• As seen in Figure 7, the influent conduit 206 extends between the solvent splitter 240 and the manifold body 222. In one embodiment, the influent conduit is positioned within a coupling seat 234 in the manifold body using a compression fitting such as a threaded coupler 236. The coupler 236 can be comprised of a compressible polymeric material such as poly(ethylenetetra-fluoroethylene), for example Tefzel®, and can be configured as a ferrule. In this configuration, the influent conduit passes through a central aperture in the ferrule which has external threads. As the ferrule is threaded into the coupling seat 234 in the manifold body, the body of the ferrule compresses about the influent conduit, resiliently coupling the conduit to the manifold.
  • The solvent splitter 242 is comprised of a substantially cylindrical body 246 having an internal valve chamber 248 which houses a portion of influent conduit 206. In the embodiment depicted in Figure 7, a plurality of influent conduits pass into the valve chamber 248 via ports 250 to communicate at their upstream termini 210 with an externally associated fluid delivery means. In this manner, fluids can be passed from the external delivery means simultaneously into each influent conduit for delivery into a plurality of reaction vessels where synthetic chemistries are being carried out.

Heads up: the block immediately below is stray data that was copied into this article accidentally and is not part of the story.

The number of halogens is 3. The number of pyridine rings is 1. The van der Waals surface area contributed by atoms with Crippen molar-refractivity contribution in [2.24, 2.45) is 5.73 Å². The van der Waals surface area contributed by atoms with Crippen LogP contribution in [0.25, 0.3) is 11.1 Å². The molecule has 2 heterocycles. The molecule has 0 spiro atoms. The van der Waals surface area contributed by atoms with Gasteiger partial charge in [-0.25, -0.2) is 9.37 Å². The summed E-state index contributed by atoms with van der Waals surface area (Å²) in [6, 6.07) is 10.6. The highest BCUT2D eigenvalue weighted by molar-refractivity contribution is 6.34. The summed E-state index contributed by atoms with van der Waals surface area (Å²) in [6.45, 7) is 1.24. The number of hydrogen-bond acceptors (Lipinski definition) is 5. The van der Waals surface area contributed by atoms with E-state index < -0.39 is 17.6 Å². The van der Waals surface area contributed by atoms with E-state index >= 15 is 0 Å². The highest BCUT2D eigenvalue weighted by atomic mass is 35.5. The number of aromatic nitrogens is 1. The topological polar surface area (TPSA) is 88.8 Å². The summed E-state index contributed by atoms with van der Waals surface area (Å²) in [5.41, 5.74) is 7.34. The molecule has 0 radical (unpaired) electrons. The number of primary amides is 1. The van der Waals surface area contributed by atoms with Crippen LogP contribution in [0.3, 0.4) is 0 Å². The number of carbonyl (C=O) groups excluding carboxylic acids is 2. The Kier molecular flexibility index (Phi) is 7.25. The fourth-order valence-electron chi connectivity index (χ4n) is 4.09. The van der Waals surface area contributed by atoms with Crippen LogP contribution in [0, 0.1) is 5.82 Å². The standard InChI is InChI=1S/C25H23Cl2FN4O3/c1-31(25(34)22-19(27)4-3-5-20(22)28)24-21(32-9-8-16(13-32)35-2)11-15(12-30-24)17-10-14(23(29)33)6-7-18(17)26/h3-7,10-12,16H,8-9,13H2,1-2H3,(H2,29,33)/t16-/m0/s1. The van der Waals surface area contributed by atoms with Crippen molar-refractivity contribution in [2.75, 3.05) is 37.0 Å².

• Referring now to Figures 10-13, fluid delivery through the solvent splitter 240 is accomplished by way of a spring-actuated check valve assembly, generally indicated at 252, that is positioned within the radial solvent splitter 240. The check valve assembly 252 includes a piston member 254, having a cylindrical recess 256 in the top surface 258 thereof. A plurality of apertures 260 extend through the piston member 254 and provide fluid communication between an area within the check valve that is immediately above the top surface 258 of the piston, and the upstream terminus 210 of influent conduit 206. The apertures 260 further provide a coupling seat for the influent conduits 206, and are thus sized to provide a fluid- and liquid-tight seal between the body of piston member 254 and the external surface of the influent conduits.